It is not possible for two major economies like the US and the UK to function with 1/3 of the total population being affected by unemployment. This will lead to major economic, financial and social disasters as we outlined in our last report “The Dark Years Are Here“.

Consumers will be hit by increased costs and falling income. There will be energy and commodity inflation pushing fuel and food prices up. Interest will go up substantially, making mortgage payments rise. Government deficits will mean higher taxes.

“Government expenditure is surging and revenue collapsing.
This is a recipe for bankruptcy“
(see chart)


House prices will decline in real terms making consumers poorer and many will lose their homes. A Deutsche Bank analyst estimates that 25% of US mortgages are under water currently and that 48% of US mortgages will be in negative equity by 2011. With almost 50% of US consumers insolvent  and with real unemployment probably reaching 30% by 2011, the US will  be a bankrupt nation by then. Add to this a government which is already bankrupt today and it is easy to see that the US is facing total disaster in the next few years.

Bank problems as big as ever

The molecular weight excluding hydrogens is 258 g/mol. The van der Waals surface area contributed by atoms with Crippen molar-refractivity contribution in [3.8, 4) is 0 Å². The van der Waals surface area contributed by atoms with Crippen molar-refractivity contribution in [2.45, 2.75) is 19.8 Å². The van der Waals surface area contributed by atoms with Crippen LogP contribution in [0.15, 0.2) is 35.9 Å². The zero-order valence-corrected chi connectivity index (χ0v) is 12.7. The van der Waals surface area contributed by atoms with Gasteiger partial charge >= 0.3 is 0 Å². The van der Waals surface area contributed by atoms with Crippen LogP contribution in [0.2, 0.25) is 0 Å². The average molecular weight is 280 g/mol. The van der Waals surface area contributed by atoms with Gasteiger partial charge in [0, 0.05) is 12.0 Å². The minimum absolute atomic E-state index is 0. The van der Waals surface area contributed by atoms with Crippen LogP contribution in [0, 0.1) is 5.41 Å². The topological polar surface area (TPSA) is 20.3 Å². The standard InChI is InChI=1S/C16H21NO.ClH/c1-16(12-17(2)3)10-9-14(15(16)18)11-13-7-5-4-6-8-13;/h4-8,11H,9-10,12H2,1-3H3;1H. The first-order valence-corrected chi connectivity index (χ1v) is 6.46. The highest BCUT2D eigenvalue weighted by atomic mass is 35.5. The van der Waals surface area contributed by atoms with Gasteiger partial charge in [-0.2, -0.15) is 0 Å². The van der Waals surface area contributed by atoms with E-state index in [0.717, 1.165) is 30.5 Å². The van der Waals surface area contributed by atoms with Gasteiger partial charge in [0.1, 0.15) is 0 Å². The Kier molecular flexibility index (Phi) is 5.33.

In the US 81 banks have gone under so far in 2009. There are on average 2 1/2  banks going under every week and the trend is deteriorating. The last bank  to fall was the Guaranty Financial Group of Texas with $3 billion in losses. Many of these banks have been bought by other banks but the losses are left with the Federal Deposit Insurance Corporation (FDIC) which is soon running out of money.

At least another 200 banks and possibly as many as 500 are estimated to go under in the next couple of years. The FDIC which insures the depositors of failed banks has around $10 billion in reserves today. These $10 billion are there to insure $6 trillion of bank deposits. That means that the FDIC has a reserve of 0.17%. A 10% default rate, which is $600 billion, is very likely and it will probably be a lot higher. So the government will need to print a lot more money to fund the FDIC.

An excellent article by John Mauldin in his Frontline weekly newsletter discusses bank leverage. In the last 10 years leverage has gone from 20 times tangible common equity to 45 times in the US, 55 times in the UK and Euro Zone and an incredible  70 times in Switzerland.

Mauldin also discusses the GDP to bank assets in various countries. In Switzerland and Ireland bank assets are 7 times GDP, in the UK 5 times, Euro Zone 4 times and in the US bank assets are 2 times GDP. So in most countries the banking system is bigger than the state and therefore can’t be saved by the state without massive money printing.